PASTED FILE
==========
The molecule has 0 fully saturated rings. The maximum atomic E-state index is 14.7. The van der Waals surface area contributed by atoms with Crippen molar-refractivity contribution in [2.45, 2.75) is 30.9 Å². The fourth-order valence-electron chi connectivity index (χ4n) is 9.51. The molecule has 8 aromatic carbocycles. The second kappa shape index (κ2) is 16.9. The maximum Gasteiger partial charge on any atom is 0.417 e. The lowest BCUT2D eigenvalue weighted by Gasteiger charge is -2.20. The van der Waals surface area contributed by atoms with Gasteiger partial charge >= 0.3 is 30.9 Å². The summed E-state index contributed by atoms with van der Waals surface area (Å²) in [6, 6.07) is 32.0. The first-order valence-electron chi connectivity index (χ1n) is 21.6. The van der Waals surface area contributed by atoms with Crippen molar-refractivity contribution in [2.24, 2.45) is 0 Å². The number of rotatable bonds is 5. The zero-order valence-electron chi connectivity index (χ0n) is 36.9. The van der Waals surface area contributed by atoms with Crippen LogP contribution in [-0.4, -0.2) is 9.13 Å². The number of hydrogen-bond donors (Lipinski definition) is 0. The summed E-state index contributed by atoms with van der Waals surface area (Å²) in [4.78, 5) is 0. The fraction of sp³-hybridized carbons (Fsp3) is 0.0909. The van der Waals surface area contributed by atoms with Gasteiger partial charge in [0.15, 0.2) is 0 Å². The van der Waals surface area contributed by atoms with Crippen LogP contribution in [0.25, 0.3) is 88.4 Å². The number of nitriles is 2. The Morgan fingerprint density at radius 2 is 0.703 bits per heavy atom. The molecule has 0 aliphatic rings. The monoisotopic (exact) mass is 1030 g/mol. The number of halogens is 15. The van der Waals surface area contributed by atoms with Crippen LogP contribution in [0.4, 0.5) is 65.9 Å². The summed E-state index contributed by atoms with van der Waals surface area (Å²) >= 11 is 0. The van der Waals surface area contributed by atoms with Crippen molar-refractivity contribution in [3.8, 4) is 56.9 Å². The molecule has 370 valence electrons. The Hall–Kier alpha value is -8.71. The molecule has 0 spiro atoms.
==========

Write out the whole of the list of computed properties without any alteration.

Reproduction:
The molecule has 0 fully saturated rings. The maximum atomic E-state index is 14.7. The van der Waals surface area contributed by atoms with Crippen molar-refractivity contribution in [2.45, 2.75) is 30.9 Å². The fourth-order valence-electron chi connectivity index (χ4n) is 9.51. The molecule has 8 aromatic carbocycles. The second kappa shape index (κ2) is 16.9. The maximum Gasteiger partial charge on any atom is 0.417 e. The lowest BCUT2D eigenvalue weighted by Gasteiger charge is -2.20. The van der Waals surface area contributed by atoms with Gasteiger partial charge >= 0.3 is 30.9 Å². The summed E-state index contributed by atoms with van der Waals surface area (Å²) in [6, 6.07) is 32.0. The first-order valence-electron chi connectivity index (χ1n) is 21.6. The van der Waals surface area contributed by atoms with Crippen molar-refractivity contribution in [2.24, 2.45) is 0 Å². The number of rotatable bonds is 5. The zero-order valence-electron chi connectivity index (χ0n) is 36.9. The van der Waals surface area contributed by atoms with Crippen LogP contribution in [-0.4, -0.2) is 9.13 Å². The number of hydrogen-bond donors (Lipinski definition) is 0. The summed E-state index contributed by atoms with van der Waals surface area (Å²) in [4.78, 5) is 0. The fraction of sp³-hybridized carbons (Fsp3) is 0.0909. The van der Waals surface area contributed by atoms with Gasteiger partial charge in [0.15, 0.2) is 0 Å². The van der Waals surface area contributed by atoms with Crippen LogP contribution in [0.25, 0.3) is 88.4 Å². The number of nitriles is 2. The Morgan fingerprint density at radius 2 is 0.703 bits per heavy atom. The molecule has 0 aliphatic rings. The monoisotopic (exact) mass is 1030 g/mol. The number of halogens is 15. The van der Waals surface area contributed by atoms with Crippen LogP contribution in [0.4, 0.5) is 65.9 Å². The summed E-state index contributed by atoms with van der Waals surface area (Å²) >= 11 is 0. The van der Waals surface area contributed by atoms with Crippen molar-refractivity contribution in [3.8, 4) is 56.9 Å². The molecule has 370 valence electrons. The Hall–Kier alpha value is -8.71. The molecule has 0 spiro atoms.